Concerns that the proposed National Conservation Bill might be used to seize private property for reasons of environmental protection were renewed Monday at a public hearing in West Bay.
During the meeting, which was attended by fewer than 20 private citizens, attorney Sammy Jackson questioned whether the provisions of the bill would make environmental protection a “public purpose.”
“If it is a public purpose, if the government’s view is now that its policy position is that environmental protection is a public purpose, would you not agree that that would…allow you…to make compulsory acquisitions under the Land Acquisition Law?” Mr. Jackson asked.
Environment Minister Wayne Panton said it was his understanding that, had government wanted to take land under that law for environmental purposes in the past, it would have done so.
“There is no mechanism in this law which contemplates that,” Mr. Panton said. “No one’s land is going to be taken for this purpose through the Land Acquisition Law, whether you want to ask somebody whether it’s a public purpose or not, that’s the position. It is a commercial transaction. If the individual does not want to sell it, that’s where it is.”
“I beg to differ, sir,” Mr. Jackson said.
Mr. Jackson intimated that, while the current government’s position might be as Mr. Panton stated, the law itself could allow a government to seize private land for environmental protection purposes should it wish to do so.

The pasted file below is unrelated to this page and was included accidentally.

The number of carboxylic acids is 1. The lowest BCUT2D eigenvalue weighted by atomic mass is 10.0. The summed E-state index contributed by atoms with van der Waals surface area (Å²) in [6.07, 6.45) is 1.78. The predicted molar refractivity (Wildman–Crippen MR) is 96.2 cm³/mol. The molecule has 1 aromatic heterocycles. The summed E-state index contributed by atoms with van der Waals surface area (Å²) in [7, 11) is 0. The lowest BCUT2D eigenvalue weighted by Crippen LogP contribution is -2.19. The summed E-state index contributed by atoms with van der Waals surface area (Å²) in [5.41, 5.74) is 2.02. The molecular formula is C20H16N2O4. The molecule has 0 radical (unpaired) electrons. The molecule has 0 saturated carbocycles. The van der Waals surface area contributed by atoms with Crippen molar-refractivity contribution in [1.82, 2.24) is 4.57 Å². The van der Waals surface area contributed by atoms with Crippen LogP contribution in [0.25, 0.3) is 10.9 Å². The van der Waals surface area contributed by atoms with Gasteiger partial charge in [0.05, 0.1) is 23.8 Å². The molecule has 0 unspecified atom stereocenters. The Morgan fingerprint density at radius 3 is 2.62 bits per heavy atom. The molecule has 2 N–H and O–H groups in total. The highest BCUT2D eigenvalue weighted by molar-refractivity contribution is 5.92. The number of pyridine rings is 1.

“The way the Land Acquisition Law reads, this legislation would give the government – for the first time – the basis on which to make the decision that environmental protection is a public purpose,” Mr. Jackson said. “It is troubling. We need to have some assurance…to my mind, a simple provision in the current legislation…would probably put that to bed once and for all.”
Department of Environment officials said the phrase “public purpose” in the Land Acquisition Law was not defined, but in any case the department did not operate under that law and doubted it would be used in conjunction with the National Conservation Bill, if the bill is approved next week in the Legislative Assembly.
“The National Conservation Bill does not strengthen any attempt to acquire land through the Land Acquisition Law,” said John Bothwell, senior research officer at the Department of Environment. “Firstly, the bill makes no reference to the Land Acquisition Law.
“Secondly, after going through the process in the bill to make a piece of land a protected area, if the government and the landowner cannot come to an amicable agreement, it would seem that ‘taking’ the land via the Land Acquisition Law would then be harder to do because there would be a public record of failed negotiation.”
Mr. Jackson told Mr. Panton that, while he was not representing any specific developer in attending Monday’s meeting at West Bay’s Sir John Cumber Primary School, he was aware that a number of development interests were concerned about various provisions in the law and were simply too afraid to speak up for fear of raising the ire of government.
“You know how it goes in Cayman,” Mr. Jackson said, indicating that concerns about government land grabs could eventually drive down property values in the Cayman Islands.